By George E. Curry
Sandwiched between the deaths of former New York Gov. Mario Cuomo and popular ESPN sportscaster Stuart Scott, the passing of former Massachusetts Senator Edward W. Brooke III at the age of 95 did not get nearly the attention it deserved. Though two African Americans were elected to the U.S. Senate during the Reconstruction Era by the Mississippi legislature - Hiram R. Revels and Blanche K. Bruce, both Republicans - Brooke was the first black elected to the upper chamber by popular vote, beginning his term in 1967.
What made his election remarkable at the time was that a black Republican Episcopalian could be elected statewide in Massachusetts, a predominantly Democratic and Catholic state with a black population of less than 3 percent.
It would be another 25 years before another African American - Carol Moseley Braun of Illinois - would win a U.S. Senate seat (1992).
Prior to his election to the Senate, Brooke served two terms as attorney general of Massachusetts. When he came to Washington, he declined to join the Congressional Black Caucus (CBC).
He told Time magazine: “I do not intend to be a national leader of the Negro people. I intend to do my job as a senator from Massachusetts.”
While doing his job, Brooke showed that - as did several black Republicans who would later follow him in public service, including Assistant Secretary of Labor Arthur Fletcher in the Nixon administration and William T. Coleman Jr., Secretary of Transportation under Gerald Ford - he could be a black Republican without selling out his principles or abandoning the fight for civil rights.
When Barry Goldwater won the party’s 1964 presidential nomination, for example, Brooke, the state attorney general, refused to be photographed with Goldwater or endorse the Arizona ultraconservative.
In the 1966 book titled, The Challenge of Change: Crisis in Our Two-Party System, he asked, rhetorically: “Where are our plans for a New Deal or a Great Society?”
Though fellow Republican Richard Nixon was in the White House, Brooke opposed Nixon’s attempts to abolish the Office of Economic Opportunity and the Job Corps and weaken the Equal Employment Opportunity Commission (EEOC).
And when Nixon nominated Clement Haynsworth and Harrold Carswell to the U.S. Supreme Court, Brooke was part of a bipartisan coalition that blocked the appointment of the two nominees who were considered hostile to civil rights.
On Nov. 4, 1973, Brooke became the first Republican to call for Richard Nixon’s resignation after the famous “Saturday night massacre” that took place when Nixon ordered the firing of Special Prosecutor Archibald Cox, after Cox issued a subpoena for copies of Nixon’s taped conversations recorded in the Oval Office.
Brooke assumed an offensive posture as well, particularly on housing issues. He co-sponsored the Fair Housing Act of 1968, which prohibited discrimination based on race, color, religion or ethnicity.
It was signed into law by President Lyndon B. Johnson a week after the assassination of Dr. Martin Luther King Jr.
He continued to work on strengthening the law and in 1969, Congress passed the “Brooke Amendment” limiting public housing tenants’ out-of-pocket rent expenditure to 25 percent of the resident’s income, a percentage that has since increased to 30 percent.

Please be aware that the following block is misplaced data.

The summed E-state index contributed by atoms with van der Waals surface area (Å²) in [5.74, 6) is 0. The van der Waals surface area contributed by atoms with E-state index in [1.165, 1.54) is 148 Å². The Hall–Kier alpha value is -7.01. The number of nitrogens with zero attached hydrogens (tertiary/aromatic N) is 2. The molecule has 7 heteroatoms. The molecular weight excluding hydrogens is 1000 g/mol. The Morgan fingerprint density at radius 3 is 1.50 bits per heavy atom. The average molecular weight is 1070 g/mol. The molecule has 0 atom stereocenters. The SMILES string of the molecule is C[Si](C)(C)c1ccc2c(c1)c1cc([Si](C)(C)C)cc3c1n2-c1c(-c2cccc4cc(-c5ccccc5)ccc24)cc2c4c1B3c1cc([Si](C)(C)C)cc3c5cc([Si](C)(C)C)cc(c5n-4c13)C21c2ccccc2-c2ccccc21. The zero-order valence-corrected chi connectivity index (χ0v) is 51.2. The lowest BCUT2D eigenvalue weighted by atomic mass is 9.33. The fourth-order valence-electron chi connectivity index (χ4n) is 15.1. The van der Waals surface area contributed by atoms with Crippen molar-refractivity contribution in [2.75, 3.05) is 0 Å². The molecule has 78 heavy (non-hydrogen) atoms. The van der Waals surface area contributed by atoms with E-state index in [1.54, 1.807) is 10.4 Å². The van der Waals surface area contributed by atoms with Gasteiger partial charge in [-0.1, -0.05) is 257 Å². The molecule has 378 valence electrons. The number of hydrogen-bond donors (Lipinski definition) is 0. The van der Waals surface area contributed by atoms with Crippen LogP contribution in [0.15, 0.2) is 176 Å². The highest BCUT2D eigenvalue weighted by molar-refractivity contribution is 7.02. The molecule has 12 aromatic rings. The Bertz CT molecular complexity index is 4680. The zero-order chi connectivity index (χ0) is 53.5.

With the Voting Rights Act up for renewal in 1975, Brooke engaged in an “extended debate” with John Stennis (R-Miss.) on the Senate floor that resulted in the landmark measure being extended and expanded.
He was also part of the team of legislators who retained Title IX that guarantees equal education to females and the Equal Credit Act, a measure that gave married women the right to have credit in their own name.
In 1967, Brooke served on the 11-member President’s Commission on Civil Disorders, better known as the Kerner Commission. It was established by President Johnson to investigate the causes of the 1967 race riots and to provide recommendations for the future.
At various points during his career, Brooke was at odds with civil rights leaders and liberals. As attorney general, he opposed the NAACP’s call for a boycott of Boston’s public schools to protest the city’s de facto segregation, saying the law required students to stay in school.
In the Senate, he opposed a program to recruit teachers to work in disadvantaged communities and opposed amending Senate rules to make filibusters against civil rights legislation easier to terminate.
Brooke also faced personal health challenges, including being diagnosed with breast cancer in 2002. He underwent a double mastectomy and was declared cancer free. Brooke spoke publicly about the illness, which strikes about 1,500 men each year, a disproportionate number of them black.
In his 2006 autobiography, Bridging The Divide: My Life (Rutgers University Press), Brooke said, “My fervent expectation is that sooner rather than later, the United States Senate will more closely reflect the rich diversity of this great country.”
Throughout his life, Brooke did that exceptionally well.
(George E. Curry, former editor-in-chief of Emerge magazine, is editor-in-chief of the National Newspaper Publishers Association News Service (NNPA.) He is a keynote speaker, moderator, and media coach. He can be reached through his Web site, www.georgecurry.com. Also follow him at www.twitter.com/currygeorge and George E. Curry Fan Page on Facebook)